The transition from the former APF is ongoing, with a normal termination of all programmes progressing to initially scheduled deadlines. All activities previously supported through the APF will be reconsidered for funding in collaboration with our African partners.
How will the €1.5 billion EPF funding for military equipment to Ukrainian armed forces affect finance for African-led peace efforts, especially against terrorist groups?
The €1.5 billion is helping Ukraine to defend its territory and population against Russian aggression. Military equipment (lethal and non-lethal), medical supplies and engineering logistical assets were delivered swiftly, demonstrating the utility and efficiency of this new EU supportive tool.
The allocation aligns with the EPF and underpins Europe’s solidarity with a close neighbour. What Russia is doing to Ukraine is an existential threat to Europe, with wide-ranging consequences for Africa and the world. The EPF is a global instrument whose support to Africa will not diminish, as reflected in the €600 million allocated until 2024.
The EU will continue its significant support for military components of African-led PSOs previously funded under the APF. Assistance measures already validated for AU support are the aforementioned €600 million and €30 million in 2021, which include contributions to:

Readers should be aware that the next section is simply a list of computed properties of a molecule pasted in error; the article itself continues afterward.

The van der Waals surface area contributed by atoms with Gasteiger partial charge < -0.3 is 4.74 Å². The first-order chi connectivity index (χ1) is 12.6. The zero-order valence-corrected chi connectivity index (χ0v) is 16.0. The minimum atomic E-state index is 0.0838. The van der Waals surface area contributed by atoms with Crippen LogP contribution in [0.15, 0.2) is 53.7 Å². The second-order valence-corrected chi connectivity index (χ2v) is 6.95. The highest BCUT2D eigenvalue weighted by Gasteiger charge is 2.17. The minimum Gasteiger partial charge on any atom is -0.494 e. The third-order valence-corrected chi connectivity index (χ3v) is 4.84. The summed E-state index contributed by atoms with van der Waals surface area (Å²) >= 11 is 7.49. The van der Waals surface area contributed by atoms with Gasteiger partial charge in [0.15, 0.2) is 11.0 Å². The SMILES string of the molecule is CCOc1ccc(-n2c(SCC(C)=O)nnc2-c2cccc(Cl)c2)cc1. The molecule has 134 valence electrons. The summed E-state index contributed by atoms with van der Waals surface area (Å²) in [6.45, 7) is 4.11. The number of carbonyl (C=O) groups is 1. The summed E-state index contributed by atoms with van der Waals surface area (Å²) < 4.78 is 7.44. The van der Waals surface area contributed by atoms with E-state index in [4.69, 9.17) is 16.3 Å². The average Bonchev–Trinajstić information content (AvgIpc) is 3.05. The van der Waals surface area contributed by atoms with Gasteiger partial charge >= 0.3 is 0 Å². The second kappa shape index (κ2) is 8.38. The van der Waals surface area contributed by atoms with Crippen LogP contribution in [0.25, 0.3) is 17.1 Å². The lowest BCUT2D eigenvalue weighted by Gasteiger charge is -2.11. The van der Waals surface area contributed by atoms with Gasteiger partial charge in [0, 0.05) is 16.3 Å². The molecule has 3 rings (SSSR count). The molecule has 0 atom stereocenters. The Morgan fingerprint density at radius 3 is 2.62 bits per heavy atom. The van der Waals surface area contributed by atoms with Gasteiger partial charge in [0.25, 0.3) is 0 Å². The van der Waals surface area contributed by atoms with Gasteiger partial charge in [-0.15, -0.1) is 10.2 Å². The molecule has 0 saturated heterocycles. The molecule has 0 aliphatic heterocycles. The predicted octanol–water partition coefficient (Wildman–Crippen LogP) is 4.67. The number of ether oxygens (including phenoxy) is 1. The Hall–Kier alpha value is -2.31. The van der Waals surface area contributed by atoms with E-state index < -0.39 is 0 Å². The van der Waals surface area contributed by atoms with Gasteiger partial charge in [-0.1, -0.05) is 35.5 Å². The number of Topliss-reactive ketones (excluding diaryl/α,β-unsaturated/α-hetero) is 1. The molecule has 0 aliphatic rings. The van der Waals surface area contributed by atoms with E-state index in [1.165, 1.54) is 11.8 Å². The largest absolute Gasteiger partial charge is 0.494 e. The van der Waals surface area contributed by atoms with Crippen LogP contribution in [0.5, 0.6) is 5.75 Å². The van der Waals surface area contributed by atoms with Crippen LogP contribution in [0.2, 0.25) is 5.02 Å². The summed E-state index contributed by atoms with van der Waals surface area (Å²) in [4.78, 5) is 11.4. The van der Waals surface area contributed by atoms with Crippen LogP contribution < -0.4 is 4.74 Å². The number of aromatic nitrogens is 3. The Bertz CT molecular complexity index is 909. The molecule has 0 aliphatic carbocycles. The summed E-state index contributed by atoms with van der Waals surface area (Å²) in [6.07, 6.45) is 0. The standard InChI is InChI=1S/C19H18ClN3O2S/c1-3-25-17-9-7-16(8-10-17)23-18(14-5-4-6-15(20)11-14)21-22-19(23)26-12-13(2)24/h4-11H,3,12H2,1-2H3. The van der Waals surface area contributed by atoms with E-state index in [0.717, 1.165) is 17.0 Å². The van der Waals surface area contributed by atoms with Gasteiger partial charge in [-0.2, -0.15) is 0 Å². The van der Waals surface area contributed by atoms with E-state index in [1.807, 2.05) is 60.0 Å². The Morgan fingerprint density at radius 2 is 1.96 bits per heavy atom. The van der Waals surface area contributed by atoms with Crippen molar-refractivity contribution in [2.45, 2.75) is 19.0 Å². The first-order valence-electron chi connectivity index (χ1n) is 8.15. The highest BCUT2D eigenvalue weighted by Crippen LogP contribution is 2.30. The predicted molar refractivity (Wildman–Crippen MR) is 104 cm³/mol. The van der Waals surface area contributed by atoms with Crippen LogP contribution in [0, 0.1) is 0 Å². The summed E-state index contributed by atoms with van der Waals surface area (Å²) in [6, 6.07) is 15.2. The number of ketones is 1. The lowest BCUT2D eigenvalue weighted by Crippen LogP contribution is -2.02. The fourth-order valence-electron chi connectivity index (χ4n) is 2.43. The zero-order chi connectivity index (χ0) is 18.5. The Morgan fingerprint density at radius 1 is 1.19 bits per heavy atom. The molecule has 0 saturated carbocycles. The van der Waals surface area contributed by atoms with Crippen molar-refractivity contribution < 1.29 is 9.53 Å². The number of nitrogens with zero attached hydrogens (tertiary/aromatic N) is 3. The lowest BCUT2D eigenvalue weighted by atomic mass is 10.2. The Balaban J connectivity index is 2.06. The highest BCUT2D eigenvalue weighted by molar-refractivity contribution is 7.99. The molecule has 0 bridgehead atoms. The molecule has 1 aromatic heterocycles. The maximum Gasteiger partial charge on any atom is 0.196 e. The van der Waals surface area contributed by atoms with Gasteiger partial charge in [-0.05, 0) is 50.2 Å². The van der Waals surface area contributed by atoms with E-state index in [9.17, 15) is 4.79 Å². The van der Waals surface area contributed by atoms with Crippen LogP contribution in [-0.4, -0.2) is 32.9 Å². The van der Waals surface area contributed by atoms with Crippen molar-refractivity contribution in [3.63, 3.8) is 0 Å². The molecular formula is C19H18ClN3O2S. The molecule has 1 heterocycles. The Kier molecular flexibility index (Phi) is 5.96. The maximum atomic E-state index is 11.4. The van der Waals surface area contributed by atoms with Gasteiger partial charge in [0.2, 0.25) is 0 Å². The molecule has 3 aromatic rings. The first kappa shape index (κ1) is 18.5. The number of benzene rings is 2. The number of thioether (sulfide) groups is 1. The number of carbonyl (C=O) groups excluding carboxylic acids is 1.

How has the position of African countries on the Russian-Ukraine conflict affected relations between Europe and Africa?
Immediately after Russia’s unprovoked and illegal invasion of Ukraine on 24 February, AU Commission Chairperson Moussa Faki Mahamat and current AU Chair Macky Sall responded. Their statement expressed extreme concern and called for respect for international law. Although they did not expressly condemn Russia, the statement was welcome.
Nevertheless, AU member states are divided on Ukraine, which makes it difficult to generalise. The UN General Assembly vote on the Ukraine resolution on 2 March saw a slight majority of member states voting in favour. During the 7 April vote on Russia’s suspension from the Human Rights Council, only 20% of states voted in favour, with the rest either abstaining or voting against.
Despite the inevitable spotlight on Ukraine, Africa is still an EU priority. And as Europe remains outward-looking in these existential times, we all, including Africa, have to step in, not step away from this question. Russia’s actions are affecting the whole world, including Africa. They are in clear violation of basic principles adhered to by African countries and enacted in the UN Charter. Given this threat, it is essential in our view that African countries align with others in condemning without hesitation Russia’s aggression. Indeed, Europe as a close partner of Africa expects support. Africa is an international player with expectations and ambitions in the United Nations, including integration in the Security Council. It is essential to show real action now.
At the EU-AU Summit, only a week before the invasion, European and African heads of state reaffirmed their cross-continental partnership and recommitted to multilateralism and shared values. The EU strongly condemns Russia’s blatant breach of territorial integrity and Ukrainian sovereignty.